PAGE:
21. josh

    a better question is : does anyone like them? I can’t imagine the value of previewing a link — as if a site’s layout or color scheme is going to influence my clicking it. Perhaps this might be nice for inline content like music of photos directly related to the content (e.g. being able to play a track while reading an album review), but it’s overwhelmingly distracting even for me and I don’t even highlight while reading.

  22. Ben Gray

    I absolutely agree with you! Most javascript features on blogs are useless eye-candy at best, and supreme annoyances at worst. Good call.

  23. Hjortholm

    second the recommendations about using firefox with AdBlock Plus, makes it quite easy to eliminate intrusive advertising.
    Snap can be disabled per PC via the configuration option offered, kudos to Snap for getting that part right

  24. Ken

    Not at all. I do the same (highlight text to focus my eyes), and find the pop-up previews idiotic and distracting. But I also installed the Firefox add-on/extension QuickJava, which lets me temporarily disable those features. Handy.

  25. Aditya

    Yeah, I can’t stand those little snap popups either. How are they supposed to help us? What does a micro-preview do when you can’t read the damn thing anyway?

    When I read stuff online, I often have to look up words. I don’t like the idea that an inadvertent click on a word might take me to another site. I do however have plugins that enable me to look up any word I want on a variety of site like Wikipedia, the Free Dictionary, etc. Firefox is awesome!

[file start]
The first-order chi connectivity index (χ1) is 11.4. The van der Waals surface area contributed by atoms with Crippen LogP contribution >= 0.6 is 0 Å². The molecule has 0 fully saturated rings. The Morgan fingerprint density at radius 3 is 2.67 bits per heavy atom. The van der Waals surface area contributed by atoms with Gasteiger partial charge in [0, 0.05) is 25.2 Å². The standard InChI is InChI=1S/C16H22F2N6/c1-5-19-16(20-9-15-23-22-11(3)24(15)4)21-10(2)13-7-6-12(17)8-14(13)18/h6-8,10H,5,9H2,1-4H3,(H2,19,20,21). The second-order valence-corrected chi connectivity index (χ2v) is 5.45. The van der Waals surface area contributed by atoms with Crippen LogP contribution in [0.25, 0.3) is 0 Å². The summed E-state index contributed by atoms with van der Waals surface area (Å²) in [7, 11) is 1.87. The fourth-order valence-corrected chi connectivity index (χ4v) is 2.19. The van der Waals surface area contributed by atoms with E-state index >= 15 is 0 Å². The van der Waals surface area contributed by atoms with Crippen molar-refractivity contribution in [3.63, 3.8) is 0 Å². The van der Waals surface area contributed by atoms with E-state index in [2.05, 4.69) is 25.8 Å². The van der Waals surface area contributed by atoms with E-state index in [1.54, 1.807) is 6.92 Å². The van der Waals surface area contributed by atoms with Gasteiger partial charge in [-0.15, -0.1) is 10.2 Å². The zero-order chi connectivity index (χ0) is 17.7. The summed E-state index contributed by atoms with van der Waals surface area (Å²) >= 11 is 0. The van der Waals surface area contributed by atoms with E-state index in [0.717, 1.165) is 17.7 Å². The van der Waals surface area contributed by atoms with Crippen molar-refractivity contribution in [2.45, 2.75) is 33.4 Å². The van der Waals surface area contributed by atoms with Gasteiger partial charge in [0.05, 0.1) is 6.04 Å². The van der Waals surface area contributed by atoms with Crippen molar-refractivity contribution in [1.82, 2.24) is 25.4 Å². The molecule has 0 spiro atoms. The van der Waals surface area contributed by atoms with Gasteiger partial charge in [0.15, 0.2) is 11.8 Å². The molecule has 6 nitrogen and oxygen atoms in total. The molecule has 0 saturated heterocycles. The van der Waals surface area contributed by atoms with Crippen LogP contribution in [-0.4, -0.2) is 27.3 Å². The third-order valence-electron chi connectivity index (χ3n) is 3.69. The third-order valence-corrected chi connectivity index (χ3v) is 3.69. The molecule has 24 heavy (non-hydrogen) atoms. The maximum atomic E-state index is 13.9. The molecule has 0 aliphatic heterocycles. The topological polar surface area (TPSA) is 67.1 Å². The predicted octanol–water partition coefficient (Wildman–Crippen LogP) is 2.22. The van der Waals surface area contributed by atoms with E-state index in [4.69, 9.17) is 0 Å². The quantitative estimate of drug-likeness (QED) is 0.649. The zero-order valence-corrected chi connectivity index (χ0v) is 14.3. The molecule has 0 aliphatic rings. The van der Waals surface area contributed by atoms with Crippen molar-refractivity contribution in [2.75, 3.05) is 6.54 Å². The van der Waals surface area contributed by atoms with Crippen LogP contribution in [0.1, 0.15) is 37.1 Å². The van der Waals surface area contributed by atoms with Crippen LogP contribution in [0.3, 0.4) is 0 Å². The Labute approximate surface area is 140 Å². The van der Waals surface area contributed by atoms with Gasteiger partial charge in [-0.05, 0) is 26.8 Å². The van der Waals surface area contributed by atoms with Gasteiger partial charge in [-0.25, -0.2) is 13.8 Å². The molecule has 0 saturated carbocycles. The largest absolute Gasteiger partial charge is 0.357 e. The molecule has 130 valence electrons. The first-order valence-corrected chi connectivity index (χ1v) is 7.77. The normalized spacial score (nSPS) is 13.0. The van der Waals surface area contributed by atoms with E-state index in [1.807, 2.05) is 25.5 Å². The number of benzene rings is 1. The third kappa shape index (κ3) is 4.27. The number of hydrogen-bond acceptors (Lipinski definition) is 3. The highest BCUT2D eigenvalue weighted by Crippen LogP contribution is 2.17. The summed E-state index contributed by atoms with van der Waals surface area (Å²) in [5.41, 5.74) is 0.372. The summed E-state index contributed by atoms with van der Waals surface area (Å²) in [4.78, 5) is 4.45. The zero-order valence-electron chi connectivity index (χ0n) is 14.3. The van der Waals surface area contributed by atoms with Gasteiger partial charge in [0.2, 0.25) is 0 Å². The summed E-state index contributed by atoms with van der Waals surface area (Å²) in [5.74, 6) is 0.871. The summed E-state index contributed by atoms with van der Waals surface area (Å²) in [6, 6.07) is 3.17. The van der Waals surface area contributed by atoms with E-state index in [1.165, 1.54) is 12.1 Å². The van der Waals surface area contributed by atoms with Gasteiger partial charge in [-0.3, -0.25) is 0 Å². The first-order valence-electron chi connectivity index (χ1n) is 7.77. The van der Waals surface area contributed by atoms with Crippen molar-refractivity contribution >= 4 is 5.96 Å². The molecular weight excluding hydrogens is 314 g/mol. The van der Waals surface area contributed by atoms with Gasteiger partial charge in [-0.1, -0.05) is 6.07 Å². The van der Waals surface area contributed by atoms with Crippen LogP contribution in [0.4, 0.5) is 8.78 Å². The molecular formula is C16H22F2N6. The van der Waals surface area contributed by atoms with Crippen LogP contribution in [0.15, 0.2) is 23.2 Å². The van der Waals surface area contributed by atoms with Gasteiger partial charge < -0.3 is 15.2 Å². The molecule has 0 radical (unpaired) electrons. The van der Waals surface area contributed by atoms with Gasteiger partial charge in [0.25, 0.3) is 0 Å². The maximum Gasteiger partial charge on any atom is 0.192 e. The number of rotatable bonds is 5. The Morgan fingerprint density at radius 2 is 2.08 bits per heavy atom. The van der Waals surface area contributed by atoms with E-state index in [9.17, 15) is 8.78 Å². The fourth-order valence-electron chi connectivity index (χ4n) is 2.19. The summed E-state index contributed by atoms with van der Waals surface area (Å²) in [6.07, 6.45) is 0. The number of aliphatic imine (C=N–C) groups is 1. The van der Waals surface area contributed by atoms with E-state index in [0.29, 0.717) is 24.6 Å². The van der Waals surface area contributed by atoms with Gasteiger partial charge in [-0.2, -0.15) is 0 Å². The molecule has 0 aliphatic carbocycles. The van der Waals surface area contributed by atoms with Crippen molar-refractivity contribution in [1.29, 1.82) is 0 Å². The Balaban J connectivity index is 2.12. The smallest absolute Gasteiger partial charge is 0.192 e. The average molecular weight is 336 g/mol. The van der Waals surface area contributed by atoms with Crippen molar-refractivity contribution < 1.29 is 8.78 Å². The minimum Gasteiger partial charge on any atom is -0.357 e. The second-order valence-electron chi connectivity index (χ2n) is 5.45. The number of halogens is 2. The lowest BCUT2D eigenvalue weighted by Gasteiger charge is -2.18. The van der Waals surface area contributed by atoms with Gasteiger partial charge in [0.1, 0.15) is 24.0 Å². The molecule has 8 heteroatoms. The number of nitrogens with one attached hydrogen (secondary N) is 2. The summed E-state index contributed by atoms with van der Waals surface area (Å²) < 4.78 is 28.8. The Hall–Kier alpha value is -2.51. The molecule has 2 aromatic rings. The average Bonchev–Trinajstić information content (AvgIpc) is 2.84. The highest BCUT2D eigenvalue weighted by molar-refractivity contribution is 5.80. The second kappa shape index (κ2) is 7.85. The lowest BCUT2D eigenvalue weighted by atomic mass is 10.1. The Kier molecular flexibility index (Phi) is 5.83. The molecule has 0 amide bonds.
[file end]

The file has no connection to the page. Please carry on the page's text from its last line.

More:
26. silpol

    For last year or so, I can’t stop to think that weblife without Firefox and Noscript+Adblock is just unbearable. And also it makes me warm in heart that Google’s spiders on pages have less food (yes, YOUR blog is also equipped with JS crap, which is NOT run in MY browser, great kudos to noscript guys)

  27. Bertil

    +1 for highlighting (don’t you have HCI behavioral specialist in your lab?)
    +1 for NYT is annoying as hell.
    +1 for AdBuster hack.

    Such features (definition, translation, read-aloud, snapshots) should obviously be user-driven.

    NYT discovered they had a large foreign readership and decided to implement that— but they should have added a location-based-on-IP link to install it as an extension, instead of forcing it on us.

  28. Lars Strojny

    No, you’re not. I’m also selecting text while reading in a near to manic way, everyone who stands behind me is pretty annoyed. I also agree with the rest of your post. Noone needs this shaky features of a text. It’s just text and I’m not going to read it if someone stresses me with more.

  29. DC

    I constantly highlight to keep track of where I am. Especially in long paragraphs. If I don’t, I have a tendency to re-read the same line over and over again.

  30. Stan James

    I’m late to the party here, but just want to say I agree compeletely.

    I hilite anything that seems interesting, and to keep my place when scrolling around within an article.

    To see if other people were the same, I added some code to my blog that records all text that people hilite. The results are interesting…looks like we’re not alone in our hiliting habits!